(Bloomberg) — Chancellor Angela Merkel’s plan to make it more costly to pollute in Europe’s biggest economy will take another step forward on Friday when a panel of government advisers will present fresh proposals.

In what looks likely to be her last major contribution to Germany’s climate policy before stepping down in two year’s time, Merkel has made it a priority this summer to get coalition backing for putting a price on the transport and heating industries, sectors not covered by Europe’s emissions trading scheme. Together they represent more than a third of Germany’s greenhouse gases.

“Extreme weather events are becoming more frequent,” Merkel said in a Saturday podcast. Concerted action with wider pollution pricing needs to be agreed by the autumn, she said.

Germany has pledged to cut emissions by 55% by 2030, compared with 1990 levels. But by this year, the country had reduced CO2 output by only 30%.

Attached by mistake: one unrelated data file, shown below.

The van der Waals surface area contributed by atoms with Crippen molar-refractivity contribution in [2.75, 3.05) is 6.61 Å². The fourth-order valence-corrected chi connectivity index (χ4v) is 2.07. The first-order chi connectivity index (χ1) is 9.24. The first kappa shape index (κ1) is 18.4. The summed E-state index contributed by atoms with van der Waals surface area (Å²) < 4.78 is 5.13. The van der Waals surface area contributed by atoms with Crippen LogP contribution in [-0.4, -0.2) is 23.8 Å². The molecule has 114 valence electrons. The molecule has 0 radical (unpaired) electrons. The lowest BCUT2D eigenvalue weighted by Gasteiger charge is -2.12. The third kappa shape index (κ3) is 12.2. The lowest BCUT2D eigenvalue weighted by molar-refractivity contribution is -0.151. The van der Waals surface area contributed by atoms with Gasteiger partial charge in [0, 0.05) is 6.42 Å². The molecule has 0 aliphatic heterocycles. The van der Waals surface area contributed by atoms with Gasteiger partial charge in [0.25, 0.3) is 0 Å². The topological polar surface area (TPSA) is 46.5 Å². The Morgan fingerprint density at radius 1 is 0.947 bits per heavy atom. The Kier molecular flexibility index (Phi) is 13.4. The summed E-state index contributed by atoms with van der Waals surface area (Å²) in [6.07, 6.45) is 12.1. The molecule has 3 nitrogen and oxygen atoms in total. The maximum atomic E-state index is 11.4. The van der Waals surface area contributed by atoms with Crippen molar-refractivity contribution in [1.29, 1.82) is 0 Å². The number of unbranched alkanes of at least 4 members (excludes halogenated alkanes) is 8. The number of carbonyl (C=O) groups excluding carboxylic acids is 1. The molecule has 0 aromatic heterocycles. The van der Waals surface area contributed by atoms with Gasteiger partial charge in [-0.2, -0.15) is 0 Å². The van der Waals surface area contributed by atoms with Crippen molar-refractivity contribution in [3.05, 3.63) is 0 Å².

Merkel faces immense risks to get the new policy right. Political polls and “Fridays for Future” demonstrations underline voters’ impatience with tardy progress in tackling climate pledges. At the same time, any move to put new fiscal burdens on fossil transport and heating fuels may come with a political price for Merkel.

Her party of Christian Democrats faces three state elections from September in eastern German states where the populist Alternative for Deutschland party have made inroads and many thousands of people are employed at coal plants and mines. The AfD oppose Merkel’s timetable to pull out of coal achieved by consensus earlier this year. And, hiking fuel and heating costs just as the economy begins to wobble may draw a backlash from the wider electorate too.